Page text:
Wendelien van Oldenborgh
's film Bete & Deise
, commissioned by If I Can't Dance as part of Edition IV (2010-2012), is presented in the exhibition Dear Art
at the Calvert 22 Foundation from 29 – 8 December 2013. The exhibition is curated by What, How and for Whom/WHW and addresses the standing of art in the contemporary world, its reception, distribution and value.
In van Oldenborgh’s film Bete & Deise
, two women encounter each other in a building under construction in Rio de Janeiro. Bete Mendes and Deise Tigrona have – each in their own way – given meaning to the idea of a public voice. Through a montage that evocatively combines the voices of the women with their image, van Oldenborgh confronts us with considerations on the relation between cultural production and politics and the potential power that is generated when the public intersects with the personal.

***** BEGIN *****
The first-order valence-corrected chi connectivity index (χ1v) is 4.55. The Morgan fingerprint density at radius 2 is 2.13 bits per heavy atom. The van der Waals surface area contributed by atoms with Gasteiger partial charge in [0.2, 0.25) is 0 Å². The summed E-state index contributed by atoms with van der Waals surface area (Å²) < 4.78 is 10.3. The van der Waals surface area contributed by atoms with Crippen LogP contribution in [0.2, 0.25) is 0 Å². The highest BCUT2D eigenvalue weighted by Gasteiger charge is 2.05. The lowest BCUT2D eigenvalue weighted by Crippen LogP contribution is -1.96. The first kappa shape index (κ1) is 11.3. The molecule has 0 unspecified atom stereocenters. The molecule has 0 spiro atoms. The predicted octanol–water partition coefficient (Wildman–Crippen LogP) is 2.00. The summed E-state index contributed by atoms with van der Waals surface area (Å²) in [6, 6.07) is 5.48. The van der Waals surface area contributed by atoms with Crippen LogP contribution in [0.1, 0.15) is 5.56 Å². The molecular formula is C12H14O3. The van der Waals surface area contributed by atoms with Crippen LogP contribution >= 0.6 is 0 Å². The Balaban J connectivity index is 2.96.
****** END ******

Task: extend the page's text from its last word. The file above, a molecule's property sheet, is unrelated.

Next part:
The exhibition Dear Art
is inspired by a letter addressed to art by the Croatian conceptual artist Mladen Stilinović, and questions the relationship between art and commerce, or as Stilinović puts it ‘quick manipulation, quick money, quick oblivion’. WHW: “Amidst the disillusionment created by the persistent feeling of failure, ‘Dear Art' insists on the obstinate repetition of what has become the curatorial method. Obsessed with the interconnectedness of art and politics and plagued by the nature of art’s 'inefficiency,' it attempts to ask necessary questions: Why do we still need art, and what is it that we expect to get from art today? What is its promise, and what do we promise it in return? And what happens when this promise is broken, betrayed, and just plain exhausted?” Read more about the exhibition on the website of Calvert 22.Bete & Deise
was commissioned by If I Can’t Dance, I Don’t Want To Be Part Of Your Revolution for Edition IV (2011-2012), and was financially supported by the Mondrian Fund and Wilfried Lentz Gallery, Rotterdam. With thanks to Capacete Entretenimentos, Rio de Janeiro.